Tired out from pondering the rights and wrongs of George Osborne’s selective hacking away at child benefit, Iain Duncan Smith’s modest proposals for the wholesale reformulation of state welfare provision, the general conference-season ambience of broken electoral promises, simultaneous and self-contradictory accusations of ideological inflexibility and half-baked desperation, the whole unsatisfactory spectacle of a Conservative Party enjoying no shared coherent vision about where the line ought to fall between public provision and private responsibility and hence muddling through as best it can, encumbered all awhile with a coalition partner whose history, instincts and commitments with regards to state welfare provision could hardly be more different?
If so, well, then here’s an easy question for you, by way of light distraction. The question concerns an old building. Just to make it even easier, there’s a photo of it above.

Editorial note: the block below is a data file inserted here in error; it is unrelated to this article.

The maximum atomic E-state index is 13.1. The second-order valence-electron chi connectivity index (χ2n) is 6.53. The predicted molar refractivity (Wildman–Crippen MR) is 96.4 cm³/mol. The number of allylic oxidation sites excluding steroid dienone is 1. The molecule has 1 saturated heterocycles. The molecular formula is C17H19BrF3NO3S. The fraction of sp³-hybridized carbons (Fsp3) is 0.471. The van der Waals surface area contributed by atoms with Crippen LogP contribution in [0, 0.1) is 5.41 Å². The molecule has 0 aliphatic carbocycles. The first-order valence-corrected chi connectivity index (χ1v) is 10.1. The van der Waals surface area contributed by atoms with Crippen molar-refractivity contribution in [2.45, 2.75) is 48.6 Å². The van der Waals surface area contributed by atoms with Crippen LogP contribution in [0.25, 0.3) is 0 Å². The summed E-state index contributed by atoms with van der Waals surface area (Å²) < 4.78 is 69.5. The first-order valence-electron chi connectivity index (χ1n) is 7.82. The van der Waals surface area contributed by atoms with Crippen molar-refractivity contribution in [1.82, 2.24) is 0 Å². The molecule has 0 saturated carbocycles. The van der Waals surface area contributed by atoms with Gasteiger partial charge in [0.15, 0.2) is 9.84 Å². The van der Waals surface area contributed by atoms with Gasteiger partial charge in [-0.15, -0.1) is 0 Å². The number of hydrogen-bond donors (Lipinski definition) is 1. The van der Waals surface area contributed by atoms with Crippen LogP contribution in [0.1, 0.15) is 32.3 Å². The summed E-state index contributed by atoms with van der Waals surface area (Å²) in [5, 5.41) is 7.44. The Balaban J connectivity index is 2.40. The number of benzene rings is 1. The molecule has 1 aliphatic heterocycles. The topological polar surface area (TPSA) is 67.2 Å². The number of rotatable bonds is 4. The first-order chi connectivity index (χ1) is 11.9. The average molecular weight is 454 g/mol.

The question? Here goes. Which is a better idea — demolishing an attractive, conveniently-sited, structurally sound Georgian building, replete with historical associations which we’ll discuss in a moment, in order to throw up in its place an unremarkable tower-block providing a mixture of residential accommodation and some office space — or in contrast, preserving the old building, which could easily be converted to suit present-day purposes, including, err, residential accommodation and perhaps even a bit of office space as well?
Not exactly difficult, is it?
The historical case for preserving 44 Cleveland Street is particularly strong, not least for the commentary it offers on the past few centuries of welfare provision in London — a story, as it turns out, with more than a degree of contemporary resonance. Continue reading